The DPA, which celebrated its 25th anniversary on November 22, is responsible for promoting the use of directories, for lobbying on behalf of directory publishers with the UK government and in Europe, and for policing the industry.
The DPA says that figures for 1993 suggest its full members account for 16 per cent of the total number of directories then published in the UK.
To be a full member of the DPA, a company must be involved in directory publishing (including database publishing). It defines directories as “reference works arranged in a systematic manner, consisting of various kinds of factual information, possibly but not necessarily including names and addresses of individuals, companies or institutions. They may be published or communicated either in printed form, or in electronic form, or both. As well as being sources of information, directories can be advertising media in whole or in part.”
The DPA sees one of the main threats to directory publishers – and apparently one of the primary reasons for its formation – as coming from the activities of bogus publishers. Every couple of years, it seems, there is another warning to the British business community to be on the look out for invoices for entries in “international fax directories” which were never booked and which are unlikely ever to appear.
In many cases, such invoices are faxed directly through to companies’ accounts departments. While it seems impossible to believe that even junior accounts clerks would process them without question, it does happen, otherwise why would the fraudsters continue to try it on?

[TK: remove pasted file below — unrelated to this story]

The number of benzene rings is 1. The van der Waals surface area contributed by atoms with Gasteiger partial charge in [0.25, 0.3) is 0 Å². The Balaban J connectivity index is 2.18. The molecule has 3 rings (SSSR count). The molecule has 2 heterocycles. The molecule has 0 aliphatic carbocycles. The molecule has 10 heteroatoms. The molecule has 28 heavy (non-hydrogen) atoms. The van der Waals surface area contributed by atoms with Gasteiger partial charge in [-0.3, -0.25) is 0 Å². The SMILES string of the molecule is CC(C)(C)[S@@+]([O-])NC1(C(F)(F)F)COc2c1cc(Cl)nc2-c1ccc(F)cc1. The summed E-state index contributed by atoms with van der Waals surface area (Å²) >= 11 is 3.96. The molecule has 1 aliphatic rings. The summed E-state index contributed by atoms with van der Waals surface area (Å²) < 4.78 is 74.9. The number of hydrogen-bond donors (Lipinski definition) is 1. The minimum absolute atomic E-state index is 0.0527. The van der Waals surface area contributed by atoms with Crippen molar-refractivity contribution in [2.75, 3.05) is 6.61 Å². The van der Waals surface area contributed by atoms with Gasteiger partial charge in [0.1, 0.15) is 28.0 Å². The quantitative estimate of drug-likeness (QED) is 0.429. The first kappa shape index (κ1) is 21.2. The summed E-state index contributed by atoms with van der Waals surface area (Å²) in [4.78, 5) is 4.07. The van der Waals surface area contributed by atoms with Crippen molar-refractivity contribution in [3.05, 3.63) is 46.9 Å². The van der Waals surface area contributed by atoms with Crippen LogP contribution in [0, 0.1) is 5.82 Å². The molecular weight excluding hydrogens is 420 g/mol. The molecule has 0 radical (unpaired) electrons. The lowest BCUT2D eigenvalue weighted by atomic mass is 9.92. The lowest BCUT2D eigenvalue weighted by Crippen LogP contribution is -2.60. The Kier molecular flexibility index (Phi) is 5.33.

DPA chairman Trevor Fenwick sees such bogus publishers as a major threat to the industry. “It’s illegal in Britain now, so it largely emanates from overseas. It gives the industry a bad image.”
The DPA monitors the situation closely and liaises with the Department of Trade and Industry and with local trading standards officers to help stamp out any bogus directory companies that appear.
The DPA strongly advises advertisers and directory users to always make sure that the directory company they are dealing with is a reputable one. Fenwick says: “One of our key roles is to check the bonafides of publishers.”
It is also active in promoting good practice within the directory industry. Susanna Smart, head of corporate communications at Reed Information Services and a board member of the DPA, for example, says that Reed has very strict rules for its sales people. She says: “Our reps never put anything in a directory unless they have the client’s signature on an order form.”
The DPA has a code of professional practice which it requires its members to follow. This covers such matters as quality, copyright, best commercial practice, data protection and direct marketing, requirements to follow the code of advertising practice, and conciliation and arbitration procedures to settle disputes.
The DPA also collates and sponsors research into the industry and into advertisers’ use of directories. It claims that in 1994, directories took 10.5 per cent of the total advertising “cake” in the UK, and that the amount of advertising revenue the industry attracts is increasing steadily. Nicholas Service, chairman of the DPA’s statistics committee, says: “All the indicators point to strong growth in advertising revenues for the directory publishing industry in the coming years.”